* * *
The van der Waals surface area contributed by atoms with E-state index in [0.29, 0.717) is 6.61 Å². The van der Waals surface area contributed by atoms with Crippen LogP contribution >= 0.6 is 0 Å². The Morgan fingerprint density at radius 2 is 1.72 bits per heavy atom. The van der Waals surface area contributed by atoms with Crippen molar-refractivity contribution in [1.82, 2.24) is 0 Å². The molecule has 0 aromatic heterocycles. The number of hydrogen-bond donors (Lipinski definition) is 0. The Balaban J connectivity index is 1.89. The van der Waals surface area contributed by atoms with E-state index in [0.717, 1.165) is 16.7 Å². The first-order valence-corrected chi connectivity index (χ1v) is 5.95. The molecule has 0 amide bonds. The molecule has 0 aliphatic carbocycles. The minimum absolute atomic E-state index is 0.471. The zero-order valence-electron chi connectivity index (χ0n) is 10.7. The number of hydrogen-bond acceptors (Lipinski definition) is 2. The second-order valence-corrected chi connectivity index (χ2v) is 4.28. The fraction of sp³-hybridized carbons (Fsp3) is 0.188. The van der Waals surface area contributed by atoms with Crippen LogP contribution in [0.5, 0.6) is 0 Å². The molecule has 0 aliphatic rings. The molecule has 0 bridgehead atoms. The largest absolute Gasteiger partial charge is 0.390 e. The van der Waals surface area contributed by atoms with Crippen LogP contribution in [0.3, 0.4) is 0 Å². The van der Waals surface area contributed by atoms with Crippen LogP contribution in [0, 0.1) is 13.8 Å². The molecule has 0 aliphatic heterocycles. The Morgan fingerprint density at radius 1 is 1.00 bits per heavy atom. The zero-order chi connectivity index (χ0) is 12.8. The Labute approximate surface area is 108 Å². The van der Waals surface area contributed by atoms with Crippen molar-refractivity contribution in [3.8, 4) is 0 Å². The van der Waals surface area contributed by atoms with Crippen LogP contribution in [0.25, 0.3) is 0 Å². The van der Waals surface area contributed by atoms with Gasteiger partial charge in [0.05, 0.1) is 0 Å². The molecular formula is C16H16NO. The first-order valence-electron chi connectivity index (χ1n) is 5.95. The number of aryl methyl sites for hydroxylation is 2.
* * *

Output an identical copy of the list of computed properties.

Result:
The van der Waals surface area contributed by atoms with E-state index in [0.29, 0.717) is 6.61 Å². The van der Waals surface area contributed by atoms with Crippen LogP contribution >= 0.6 is 0 Å². The Morgan fingerprint density at radius 2 is 1.72 bits per heavy atom. The van der Waals surface area contributed by atoms with Crippen molar-refractivity contribution in [1.82, 2.24) is 0 Å². The molecule has 0 aromatic heterocycles. The number of hydrogen-bond donors (Lipinski definition) is 0. The Balaban J connectivity index is 1.89. The van der Waals surface area contributed by atoms with E-state index in [0.717, 1.165) is 16.7 Å². The first-order valence-corrected chi connectivity index (χ1v) is 5.95. The molecule has 0 amide bonds. The molecule has 0 aliphatic carbocycles. The minimum absolute atomic E-state index is 0.471. The zero-order valence-electron chi connectivity index (χ0n) is 10.7. The number of hydrogen-bond acceptors (Lipinski definition) is 2. The second-order valence-corrected chi connectivity index (χ2v) is 4.28. The fraction of sp³-hybridized carbons (Fsp3) is 0.188. The van der Waals surface area contributed by atoms with Crippen LogP contribution in [0.5, 0.6) is 0 Å². The molecule has 0 aliphatic rings. The molecule has 0 bridgehead atoms. The largest absolute Gasteiger partial charge is 0.390 e. The van der Waals surface area contributed by atoms with Crippen LogP contribution in [0.3, 0.4) is 0 Å². The van der Waals surface area contributed by atoms with Crippen LogP contribution in [0, 0.1) is 13.8 Å². The molecule has 0 aliphatic heterocycles. The Morgan fingerprint density at radius 1 is 1.00 bits per heavy atom. The zero-order chi connectivity index (χ0) is 12.8. The Labute approximate surface area is 108 Å². The van der Waals surface area contributed by atoms with Crippen molar-refractivity contribution in [3.8, 4) is 0 Å². The van der Waals surface area contributed by atoms with Crippen LogP contribution in [0.25, 0.3) is 0 Å². The van der Waals surface area contributed by atoms with Gasteiger partial charge in [0.05, 0.1) is 0 Å². The molecular formula is C16H16NO. The first-order valence-electron chi connectivity index (χ1n) is 5.95. The number of aryl methyl sites for hydroxylation is 2.